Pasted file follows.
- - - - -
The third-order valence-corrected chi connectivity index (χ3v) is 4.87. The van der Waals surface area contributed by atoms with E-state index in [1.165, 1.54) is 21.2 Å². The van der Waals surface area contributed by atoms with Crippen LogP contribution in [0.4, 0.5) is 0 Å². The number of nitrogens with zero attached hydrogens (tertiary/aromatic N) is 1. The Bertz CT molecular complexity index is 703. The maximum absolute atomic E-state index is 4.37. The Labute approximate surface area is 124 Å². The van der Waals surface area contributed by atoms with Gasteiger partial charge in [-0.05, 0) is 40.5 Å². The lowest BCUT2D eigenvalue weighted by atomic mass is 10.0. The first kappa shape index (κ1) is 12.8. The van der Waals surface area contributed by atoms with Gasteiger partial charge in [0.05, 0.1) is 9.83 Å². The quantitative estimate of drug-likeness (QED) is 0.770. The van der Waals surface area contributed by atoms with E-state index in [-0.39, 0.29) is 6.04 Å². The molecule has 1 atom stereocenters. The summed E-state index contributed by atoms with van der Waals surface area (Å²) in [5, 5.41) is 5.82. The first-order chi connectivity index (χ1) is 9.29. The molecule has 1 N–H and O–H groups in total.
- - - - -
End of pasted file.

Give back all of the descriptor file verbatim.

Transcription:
The third-order valence-corrected chi connectivity index (χ3v) is 4.87. The van der Waals surface area contributed by atoms with E-state index in [1.165, 1.54) is 21.2 Å². The van der Waals surface area contributed by atoms with Crippen LogP contribution in [0.4, 0.5) is 0 Å². The number of nitrogens with zero attached hydrogens (tertiary/aromatic N) is 1. The Bertz CT molecular complexity index is 703. The maximum absolute atomic E-state index is 4.37. The Labute approximate surface area is 124 Å². The van der Waals surface area contributed by atoms with Gasteiger partial charge in [-0.05, 0) is 40.5 Å². The lowest BCUT2D eigenvalue weighted by atomic mass is 10.0. The first kappa shape index (κ1) is 12.8. The van der Waals surface area contributed by atoms with Gasteiger partial charge in [0.05, 0.1) is 9.83 Å². The quantitative estimate of drug-likeness (QED) is 0.770. The van der Waals surface area contributed by atoms with E-state index in [-0.39, 0.29) is 6.04 Å². The molecule has 1 atom stereocenters. The summed E-state index contributed by atoms with van der Waals surface area (Å²) in [5, 5.41) is 5.82. The first-order chi connectivity index (χ1) is 9.29. The molecule has 1 N–H and O–H groups in total.